“WHO SAYS A GERMAN BAND CAN’T PLAY FUNK??!?”
Over the last decade, electronic duo Mouse on Mars’ discography has
slowly shifted from the frothy ambience of their 1993 debut Vulvaland to the baroque pop and post-rock ambitions of 2000’s Niun Niggung. Their 2001 release Idiology, though, was the beginning of a more abrupt transition. Skittering wildly between genres, the album sounded like a compilation of brilliant outtakes from all phases of the duo’s career (even though it wasn’t), intermittently speckled with indications of where they wanted to go next. Idiology marked the first appearance of vocals on a MOM record, a slightly shocking move from a duo that redundantly titled one of its albums Instrumentals. Then-new drummer Dodo Nkishi provided alien yet subdued vocals that ranged from dub-plate toasting (“Doit”) to arch Jon Langford-style crooning (the still-wonderful “Presence“). As surprising as hiscontributions were, they did little to prepare us for the bomb that MOM was going to drop next…and I mean “bomb” in the hip-hop sense!
Vocals are featured prominently on every song of MOM’s new album
Radical Connector, and they’re all run through a dazzling array of DSP cutups that would make Prefuse 73’s Scott Herren cry “notebooks out, plagiarists!” However, if Prefuse 73’s modus operandi is to pay tribute to pre-1973 pre-fusion jazz through the sonic manipulation of modern IDM, then Radical Connector’s aim is to do the same with post-1973 funk. Nkishi’s singing on “Wipe That Sound” has the same warped drawl as Cameo’s Larry Blackmon, and portions of the song bear the same lopsided syncopation of George Clinton’s “Atomic Dog.” The coy, erotic whispers and gospel-like multipart harmonies of “Blood Comes” bring to mind the darker moments of Prince’s early ‘80s material, whereas the sweet keyboards and jazzy drumming of “Detected Beats” recall the lighter funk of Parade. The melody-free “All the Old Powers” is basically an almost intelligible rap ground into bits and sprinkled atop a slow, menacing beat. The micro-house rhythms and airy female cooing of “Send Me Shivers” and album closer “Evoke an Object” sound straight off of an Ellen Allien record. This newfound funkification of Mouse on Mars’ music is even more of a breakthrough than the dominance of vocals. To be frank, Radical Connector is the first Mouse on Mars album that I could play in its entirety at a black frat party without (too much) fear that I would get laughed out of the club.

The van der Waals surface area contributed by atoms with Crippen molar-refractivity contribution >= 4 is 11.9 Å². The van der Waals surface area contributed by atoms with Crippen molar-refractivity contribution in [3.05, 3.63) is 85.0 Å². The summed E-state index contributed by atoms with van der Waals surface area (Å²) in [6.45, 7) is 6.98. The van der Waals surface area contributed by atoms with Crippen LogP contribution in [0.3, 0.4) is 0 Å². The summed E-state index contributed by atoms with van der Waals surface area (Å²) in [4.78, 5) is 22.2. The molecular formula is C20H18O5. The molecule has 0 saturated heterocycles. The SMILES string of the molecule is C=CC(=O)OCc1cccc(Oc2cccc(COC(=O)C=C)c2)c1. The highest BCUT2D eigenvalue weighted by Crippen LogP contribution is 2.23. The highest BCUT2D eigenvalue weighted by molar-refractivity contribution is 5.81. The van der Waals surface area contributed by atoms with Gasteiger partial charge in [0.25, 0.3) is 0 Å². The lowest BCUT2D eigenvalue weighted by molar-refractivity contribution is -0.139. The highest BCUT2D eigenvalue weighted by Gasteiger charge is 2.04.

Of course, MOM geniuses Andi Toma and Jan St. Werner haven’t completely abandoned their old sound. Traces of Niun Niggung appear most often during the various mid-song breakdowns. Opener “Mine Is In Yours” is interrupted by psychedelic guitars and vocal harmonies that sound like the Beach Boys on helium. “The End” starts out as stomping trip-hop only to disintegrate into near-nothingness halfway through, when strummed guitars and synthesized orchestras noodle themselves into a pleasant torpor. “Blood
Comes” sports a dissonant orchestral crescendo similar to that of the Beatles’ “A Day in the Life.” No matter how funky or psychedelic the music gets, though, MOM maintains its commitment to inserting squelchy sound effects into every nook and cranny. The percussion track of “Spaceship” sounds as if it was constructed by samples of endlessly ricocheting pinballs.
From beginning to end, Radical Connector functions as both a scintillating headphone listen and a catalyst for lascivious ass-shaking. Too many Intelligent Dance Music albums forget the “dance” part of the equation. I’m glad, though, that Toma and Werner finally remembered.
Artist Website: http://www.mouseonmars.com
Label Website: http://www.thrilljockey.com